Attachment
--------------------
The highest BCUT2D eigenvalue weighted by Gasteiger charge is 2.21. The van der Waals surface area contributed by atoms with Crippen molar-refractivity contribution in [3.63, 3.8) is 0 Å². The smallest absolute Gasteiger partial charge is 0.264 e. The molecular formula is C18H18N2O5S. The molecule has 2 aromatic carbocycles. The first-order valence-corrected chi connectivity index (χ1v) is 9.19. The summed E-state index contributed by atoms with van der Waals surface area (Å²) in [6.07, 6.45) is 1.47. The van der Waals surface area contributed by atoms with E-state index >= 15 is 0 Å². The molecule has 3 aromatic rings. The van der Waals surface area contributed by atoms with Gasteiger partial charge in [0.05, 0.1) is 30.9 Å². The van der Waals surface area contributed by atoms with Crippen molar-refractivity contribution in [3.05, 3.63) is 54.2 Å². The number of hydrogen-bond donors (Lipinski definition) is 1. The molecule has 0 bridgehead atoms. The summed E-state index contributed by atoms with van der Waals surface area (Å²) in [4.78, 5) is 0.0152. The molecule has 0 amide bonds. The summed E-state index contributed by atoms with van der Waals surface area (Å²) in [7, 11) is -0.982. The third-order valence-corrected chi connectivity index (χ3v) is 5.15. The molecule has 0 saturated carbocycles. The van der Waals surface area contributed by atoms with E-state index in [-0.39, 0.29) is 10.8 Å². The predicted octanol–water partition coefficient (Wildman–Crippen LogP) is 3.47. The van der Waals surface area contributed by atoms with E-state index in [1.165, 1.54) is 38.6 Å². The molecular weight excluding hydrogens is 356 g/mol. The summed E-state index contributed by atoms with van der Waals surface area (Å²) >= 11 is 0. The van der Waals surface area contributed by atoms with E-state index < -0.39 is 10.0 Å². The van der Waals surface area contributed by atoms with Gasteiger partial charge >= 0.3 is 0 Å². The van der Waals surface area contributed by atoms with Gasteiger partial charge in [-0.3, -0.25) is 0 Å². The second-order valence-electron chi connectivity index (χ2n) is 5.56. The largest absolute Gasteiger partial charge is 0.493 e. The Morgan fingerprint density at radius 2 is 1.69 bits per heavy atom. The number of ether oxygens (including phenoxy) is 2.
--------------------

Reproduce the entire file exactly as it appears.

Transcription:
The highest BCUT2D eigenvalue weighted by Gasteiger charge is 2.21. The van der Waals surface area contributed by atoms with Crippen molar-refractivity contribution in [3.63, 3.8) is 0 Å². The smallest absolute Gasteiger partial charge is 0.264 e. The molecular formula is C18H18N2O5S. The molecule has 2 aromatic carbocycles. The first-order valence-corrected chi connectivity index (χ1v) is 9.19. The summed E-state index contributed by atoms with van der Waals surface area (Å²) in [6.07, 6.45) is 1.47. The van der Waals surface area contributed by atoms with E-state index >= 15 is 0 Å². The molecule has 3 aromatic rings. The van der Waals surface area contributed by atoms with Gasteiger partial charge in [0.05, 0.1) is 30.9 Å². The van der Waals surface area contributed by atoms with Crippen molar-refractivity contribution in [3.05, 3.63) is 54.2 Å². The number of hydrogen-bond donors (Lipinski definition) is 1. The molecule has 0 bridgehead atoms. The summed E-state index contributed by atoms with van der Waals surface area (Å²) in [4.78, 5) is 0.0152. The molecule has 0 amide bonds. The summed E-state index contributed by atoms with van der Waals surface area (Å²) in [7, 11) is -0.982. The third-order valence-corrected chi connectivity index (χ3v) is 5.15. The molecule has 0 saturated carbocycles. The van der Waals surface area contributed by atoms with E-state index in [-0.39, 0.29) is 10.8 Å². The predicted octanol–water partition coefficient (Wildman–Crippen LogP) is 3.47. The van der Waals surface area contributed by atoms with E-state index in [1.165, 1.54) is 38.6 Å². The molecular weight excluding hydrogens is 356 g/mol. The summed E-state index contributed by atoms with van der Waals surface area (Å²) >= 11 is 0. The van der Waals surface area contributed by atoms with E-state index < -0.39 is 10.0 Å². The van der Waals surface area contributed by atoms with Gasteiger partial charge >= 0.3 is 0 Å². The van der Waals surface area contributed by atoms with Gasteiger partial charge in [-0.3, -0.25) is 0 Å². The second-order valence-electron chi connectivity index (χ2n) is 5.56. The largest absolute Gasteiger partial charge is 0.493 e. The Morgan fingerprint density at radius 2 is 1.69 bits per heavy atom. The number of ether oxygens (including phenoxy) is 2.